Opinion Your Views — 10 October 2013
Don’t blame city staffers, blame their bosses

By Dino Drudi, Alexandria
(Photo/File Photo) 

To the editor:

At the public comment period of the September 21 city council meeting, the city attorney came under criticism for going ahead with the ill-fated public-private partnership to build a mega-sports center on Hensley Field before he had fully investigated its legal propriety. Another speaker pointed out how easily staff could have determined the park was purchased with federal funds, putting it off-limits to the kind of partnership proposed by The St. James Group.

Studies have shown substantially lower obesity among children who live closer to parks, so the public’s concern about Hensley Field is well founded. I believe, though, criticizing the city attorney is not well founded when it appears he merely was doing what his client wanted. His client did vote to go full-speed ahead, brushing aside a minority’s cautionary urgings.

The city attorney’s past advice resulted in city council voting three times on the waterfront. This advice proved accurate in the long run, because the third vote successfully mooted a lawsuit from “The Iron Ladies” — a lawsuit that had to be filed after city council’s egregious refusal to accept residents’ appeal during the waterfront plan public hearing.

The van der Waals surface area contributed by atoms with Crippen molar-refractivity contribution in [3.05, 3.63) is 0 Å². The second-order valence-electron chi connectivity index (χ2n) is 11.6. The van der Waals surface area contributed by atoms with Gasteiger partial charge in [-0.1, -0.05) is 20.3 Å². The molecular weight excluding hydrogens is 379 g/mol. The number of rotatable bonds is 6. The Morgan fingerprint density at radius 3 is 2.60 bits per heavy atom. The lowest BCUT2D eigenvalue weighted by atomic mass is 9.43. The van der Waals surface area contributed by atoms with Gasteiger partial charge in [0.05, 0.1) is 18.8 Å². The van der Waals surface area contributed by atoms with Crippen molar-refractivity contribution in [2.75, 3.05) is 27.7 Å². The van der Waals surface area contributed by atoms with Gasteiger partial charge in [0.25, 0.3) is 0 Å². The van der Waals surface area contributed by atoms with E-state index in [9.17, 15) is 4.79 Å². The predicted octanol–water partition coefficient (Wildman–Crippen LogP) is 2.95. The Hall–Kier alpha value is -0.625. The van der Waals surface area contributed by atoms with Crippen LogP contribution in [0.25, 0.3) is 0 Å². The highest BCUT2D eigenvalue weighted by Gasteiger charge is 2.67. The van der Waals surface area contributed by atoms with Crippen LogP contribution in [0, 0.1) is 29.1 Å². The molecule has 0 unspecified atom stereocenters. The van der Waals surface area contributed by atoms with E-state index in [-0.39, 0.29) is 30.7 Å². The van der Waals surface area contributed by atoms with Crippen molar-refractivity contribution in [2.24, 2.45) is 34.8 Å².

I observe staff often trying to protect the public, only to be brushed aside by city council. For example, the September 21 session revealed that staff had tried to protect nearby residences by insisting a proposed gelato shop close its outside dining by 9 p.m. The applicant had objected but agreed to a planning commission compromise allowing later hours in the summer (defined as a range of particular dates). Our city council, without even being asked by the applicant, rejected the compromise — and allowed the applicant the later hours all year long.

Staff often tries to protect the public, even while city council — which went years without giving staff a pay raise — tramples its recommendations to serve narrow special interests. Surely, suffering this backhanded treatment must cause the best junior staffers to leave for such places as Montgomery, Arlington and Fairfax counties.

Staff may occasionally do things that warrant criticism, but residents should be more careful about criticizing city employees when the real culprits are those to which they answer.

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